Ally Winning, European Editor, PSD
The Chinese have a curse that says, “may you live in interesting times”. I’ve no idea if someone cursed the world, but the last couple of years have definitely been interesting times for all of us. Hopefully things start to settle down a little this year and both the world and its economies start get back to some kind of normality. Just now, it looks that way. In November, I visited the electronica trade fair in Munich, and even though it wasn’t as busy as usual, the crowds were definitely coming back. According to the organizers, 2,144 companies exhibited at the exhibition, with 64% coming from overseas. 70,000 attendees also came to visit the show. Even though the numbers may have been down on previous years, the scale of the event is still very much larger than other shows in the industry and the overall success of the show boded well for the industry.
The companies I mainly spent time with were based in the centre of the Messe’s exhibition area and obviously concentrated on power. Again and again, the same overriding themes came up – GaN and Sic technology for renewable energy, industrial drives and automotive applications. Each of the innovations shown on the stands will provide additional range to an electric vehicle or extract more power from wind turbines and solar panels. Power electronics companies are really at the heart of the fight against climate change as was seen in Munich. Innovations for the automotive industry especially stood out and I hope to bring you much more on that in the near future.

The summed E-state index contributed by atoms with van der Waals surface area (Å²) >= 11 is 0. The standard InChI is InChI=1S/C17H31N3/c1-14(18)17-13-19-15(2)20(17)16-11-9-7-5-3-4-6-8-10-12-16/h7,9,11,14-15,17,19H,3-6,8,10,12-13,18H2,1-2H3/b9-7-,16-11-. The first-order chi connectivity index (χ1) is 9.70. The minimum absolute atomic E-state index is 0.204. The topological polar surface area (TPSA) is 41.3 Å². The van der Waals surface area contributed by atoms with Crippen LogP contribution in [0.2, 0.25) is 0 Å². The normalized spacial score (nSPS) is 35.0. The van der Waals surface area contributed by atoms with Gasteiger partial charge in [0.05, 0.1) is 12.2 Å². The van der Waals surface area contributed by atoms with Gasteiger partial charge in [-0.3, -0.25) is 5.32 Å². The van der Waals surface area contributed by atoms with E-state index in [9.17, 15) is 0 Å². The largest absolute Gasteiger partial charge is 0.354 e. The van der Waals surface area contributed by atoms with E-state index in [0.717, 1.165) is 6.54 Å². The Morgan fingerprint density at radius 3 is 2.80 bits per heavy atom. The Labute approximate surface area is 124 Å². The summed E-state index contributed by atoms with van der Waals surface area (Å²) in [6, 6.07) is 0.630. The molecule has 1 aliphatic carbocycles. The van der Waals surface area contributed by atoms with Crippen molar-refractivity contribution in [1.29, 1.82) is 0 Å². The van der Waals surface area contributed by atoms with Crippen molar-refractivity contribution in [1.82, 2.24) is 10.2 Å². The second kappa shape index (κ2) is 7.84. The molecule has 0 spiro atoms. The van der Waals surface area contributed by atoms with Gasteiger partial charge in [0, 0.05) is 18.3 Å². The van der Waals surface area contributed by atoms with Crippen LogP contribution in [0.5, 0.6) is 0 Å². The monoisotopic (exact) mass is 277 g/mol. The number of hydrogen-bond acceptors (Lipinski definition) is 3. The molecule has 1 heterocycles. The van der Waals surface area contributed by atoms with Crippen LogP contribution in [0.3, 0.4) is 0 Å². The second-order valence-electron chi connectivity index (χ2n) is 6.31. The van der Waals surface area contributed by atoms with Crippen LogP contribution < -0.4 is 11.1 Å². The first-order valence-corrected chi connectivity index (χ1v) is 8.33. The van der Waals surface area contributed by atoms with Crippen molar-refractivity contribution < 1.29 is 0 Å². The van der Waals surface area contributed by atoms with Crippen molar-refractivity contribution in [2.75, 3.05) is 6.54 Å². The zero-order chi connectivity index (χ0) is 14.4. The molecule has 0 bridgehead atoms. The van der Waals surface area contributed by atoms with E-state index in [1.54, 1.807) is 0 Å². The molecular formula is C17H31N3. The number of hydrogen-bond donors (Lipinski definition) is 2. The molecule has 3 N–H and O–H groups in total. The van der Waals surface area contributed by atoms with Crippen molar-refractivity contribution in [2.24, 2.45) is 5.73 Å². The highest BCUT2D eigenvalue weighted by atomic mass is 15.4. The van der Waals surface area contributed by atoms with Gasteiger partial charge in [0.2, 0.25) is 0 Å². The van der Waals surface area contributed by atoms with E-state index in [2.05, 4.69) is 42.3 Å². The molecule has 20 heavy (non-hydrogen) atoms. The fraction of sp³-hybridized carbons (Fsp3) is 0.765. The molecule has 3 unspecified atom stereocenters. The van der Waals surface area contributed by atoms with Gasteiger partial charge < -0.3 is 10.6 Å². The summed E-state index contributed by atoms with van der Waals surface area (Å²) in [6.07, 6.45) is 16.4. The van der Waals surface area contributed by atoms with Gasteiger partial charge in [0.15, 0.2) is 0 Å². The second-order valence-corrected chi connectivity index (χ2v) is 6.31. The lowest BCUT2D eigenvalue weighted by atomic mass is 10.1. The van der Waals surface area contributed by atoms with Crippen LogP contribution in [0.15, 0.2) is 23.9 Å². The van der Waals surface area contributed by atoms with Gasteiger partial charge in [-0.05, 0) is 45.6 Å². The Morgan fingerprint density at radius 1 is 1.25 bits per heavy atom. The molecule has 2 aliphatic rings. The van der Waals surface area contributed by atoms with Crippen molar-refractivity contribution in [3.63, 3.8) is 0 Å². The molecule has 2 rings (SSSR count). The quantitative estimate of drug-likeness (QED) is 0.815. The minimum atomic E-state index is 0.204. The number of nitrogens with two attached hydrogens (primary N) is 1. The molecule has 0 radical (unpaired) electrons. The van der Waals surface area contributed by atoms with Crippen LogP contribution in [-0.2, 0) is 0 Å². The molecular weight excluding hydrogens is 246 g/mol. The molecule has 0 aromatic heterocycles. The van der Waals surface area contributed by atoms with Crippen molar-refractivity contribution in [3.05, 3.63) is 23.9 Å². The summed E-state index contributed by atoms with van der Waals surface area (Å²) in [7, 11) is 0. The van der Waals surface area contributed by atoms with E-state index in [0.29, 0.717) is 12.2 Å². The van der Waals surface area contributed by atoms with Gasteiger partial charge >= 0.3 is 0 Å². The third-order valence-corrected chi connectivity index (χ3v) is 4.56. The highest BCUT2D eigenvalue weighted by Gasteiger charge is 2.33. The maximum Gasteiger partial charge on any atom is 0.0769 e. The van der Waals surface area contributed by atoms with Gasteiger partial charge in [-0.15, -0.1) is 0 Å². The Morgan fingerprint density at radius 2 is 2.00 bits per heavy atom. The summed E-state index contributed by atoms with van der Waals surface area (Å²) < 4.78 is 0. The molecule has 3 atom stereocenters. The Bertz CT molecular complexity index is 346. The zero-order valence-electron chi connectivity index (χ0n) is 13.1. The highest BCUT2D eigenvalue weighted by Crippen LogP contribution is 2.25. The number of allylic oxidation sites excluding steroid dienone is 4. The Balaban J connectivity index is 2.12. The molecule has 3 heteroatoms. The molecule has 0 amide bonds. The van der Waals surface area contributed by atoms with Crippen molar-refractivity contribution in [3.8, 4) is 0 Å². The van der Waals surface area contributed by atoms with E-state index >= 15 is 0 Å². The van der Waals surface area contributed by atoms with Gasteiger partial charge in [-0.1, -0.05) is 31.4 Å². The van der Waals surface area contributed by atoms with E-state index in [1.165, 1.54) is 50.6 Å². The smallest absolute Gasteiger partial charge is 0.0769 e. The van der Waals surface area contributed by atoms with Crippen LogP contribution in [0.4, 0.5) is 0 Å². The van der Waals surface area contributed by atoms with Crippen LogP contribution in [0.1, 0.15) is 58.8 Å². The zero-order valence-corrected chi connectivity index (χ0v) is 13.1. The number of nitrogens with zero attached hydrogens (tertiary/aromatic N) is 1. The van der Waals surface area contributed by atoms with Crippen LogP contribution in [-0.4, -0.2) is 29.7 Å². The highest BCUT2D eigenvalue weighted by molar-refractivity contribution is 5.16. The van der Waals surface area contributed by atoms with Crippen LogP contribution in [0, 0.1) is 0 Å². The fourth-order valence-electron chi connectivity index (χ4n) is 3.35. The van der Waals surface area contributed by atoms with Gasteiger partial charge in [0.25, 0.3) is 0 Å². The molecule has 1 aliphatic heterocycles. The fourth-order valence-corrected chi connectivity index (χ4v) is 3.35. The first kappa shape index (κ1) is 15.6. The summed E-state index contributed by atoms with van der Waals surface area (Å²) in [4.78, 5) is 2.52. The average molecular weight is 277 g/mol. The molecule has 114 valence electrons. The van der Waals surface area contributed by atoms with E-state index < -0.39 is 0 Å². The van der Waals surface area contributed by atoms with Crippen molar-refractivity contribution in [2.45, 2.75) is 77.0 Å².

We also look at the automotive industry in this month’s Special Report on EVs, Hybrid Vehicles and Infrastructure. Infrastructure is often left out of topics like this as most people relate more easily to the sexier topic of the vehicles. However, it would be a real omission, especially as infrastructure is currently as important in buying decisions as the vehicles themselves. Most vehicles currently have a range that is acceptable to the majority of potential EV drivers and their main concern is charging – both the location and proximity of chargers, and also the speed of charging. Currently there are many initiatives to increase the amount of chargers available, but the charging speed is a bigger sticking point. While it takes minutes to fill the tank of an ICE vehicle, it can take hours to charge electric ones. This will become less of a problem as better batteries and charging infrastructure is put in place. There is currently a move from 400V to 800V for automobile charging, and even higher for industrial and commercial vehicles. The higher voltage, along with the power electronics innovation seen at electronica, will allow batteries to charge much faster, alleviating some of the concerns of potential EV purchasers. Hopefully, the voltage change happens sooner rather than later.
European Editor, PSD